Accidental death of Jean Vautier

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Accidental death of farmer Jean Vautier

The introduction to this article, translated from the original French, is taken from the Chronique de Jersey of Wednesday 25 January 1854

A most terrible accident took place last Tuesday, 17 January, in the parish of St Brelade. Jean Vautier was driving a cart-load of manure towards one of his fields when a part of the harness broke, the cart overturned and one of the wheels crushed him against the hedgerow. Some minutes after, he was found on his knees at the scene of the accident. He was promptly conveyed to his home, where two surgeons gave immediate assistance, but the injuries caused by the accident were fatal, all of the main parts of the trunk were paralysed by the pressure of the kidneys. Mr Vautier lingered until 5 o'clock on Thursday morning, when death came to relieve the suffering.


Jean (1796-1854) was married first to Marie Elizabeth Payn (1798-1839) in St Ouen in 1831. They had two sons and a daughter. The year after she died he married Elizabeth Jeanne Le Riche, 24 years his junior, but she died before they had any children.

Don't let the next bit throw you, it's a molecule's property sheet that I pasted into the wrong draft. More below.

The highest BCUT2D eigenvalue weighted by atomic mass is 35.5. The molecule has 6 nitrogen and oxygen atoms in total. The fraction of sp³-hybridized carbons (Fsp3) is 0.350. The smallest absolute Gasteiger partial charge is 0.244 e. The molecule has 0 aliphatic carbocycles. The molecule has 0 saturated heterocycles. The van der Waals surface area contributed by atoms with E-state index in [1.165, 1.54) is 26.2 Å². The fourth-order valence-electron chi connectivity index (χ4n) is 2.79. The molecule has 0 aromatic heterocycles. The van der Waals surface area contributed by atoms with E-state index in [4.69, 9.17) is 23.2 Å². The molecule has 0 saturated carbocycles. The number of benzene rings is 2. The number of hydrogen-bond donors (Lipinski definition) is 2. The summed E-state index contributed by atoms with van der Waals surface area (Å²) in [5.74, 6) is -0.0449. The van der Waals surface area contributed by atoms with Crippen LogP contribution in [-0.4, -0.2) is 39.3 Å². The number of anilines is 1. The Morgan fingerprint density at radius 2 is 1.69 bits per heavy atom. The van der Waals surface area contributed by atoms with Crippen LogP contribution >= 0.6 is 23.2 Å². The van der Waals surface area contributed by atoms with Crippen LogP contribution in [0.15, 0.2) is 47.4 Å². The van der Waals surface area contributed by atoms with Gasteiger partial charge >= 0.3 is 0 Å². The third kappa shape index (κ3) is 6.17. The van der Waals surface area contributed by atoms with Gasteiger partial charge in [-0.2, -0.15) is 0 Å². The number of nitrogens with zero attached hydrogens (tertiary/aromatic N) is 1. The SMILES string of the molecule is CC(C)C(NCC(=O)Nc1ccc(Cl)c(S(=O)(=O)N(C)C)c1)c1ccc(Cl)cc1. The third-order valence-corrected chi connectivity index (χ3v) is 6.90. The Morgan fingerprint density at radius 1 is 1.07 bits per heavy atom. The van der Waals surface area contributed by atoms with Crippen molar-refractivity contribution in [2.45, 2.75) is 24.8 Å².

Jean's third wife, Elizabeth, was a descendant of Elie Le Marquand, who was born in St Ouen in about 1617. Elie's son Nicolas was born in St Ouen in 1642 and moved to St Peter, where he was buried in 1685. His descendants appear to have lived in St Peter for the next seven generations until 1828 when Elizabeth was born.

At the time of the 1841 census Elizabeth (aged 18) was living with Jean Vautier as a servant. His second wife, Elizabeth Jeanne Le Riche, died and Jean married Eizabeth in 1845. They had two children, Elizabeth (1846- ) and Philippe (1848- ).

Jean and Elizabeth farmed at La Vallette, Les Quennevais, but when Jean died after the accident in 1854, Elizabeth and the two children moved to High Street, St Aubin. She purchased a house called Elizabeth Castle View from the Robin family and ran a guest house there until she died in 1880. Daughter Elizabeth kept the house going until she died in 1891.

Today the house is still a Guest House and is called St Magliore.
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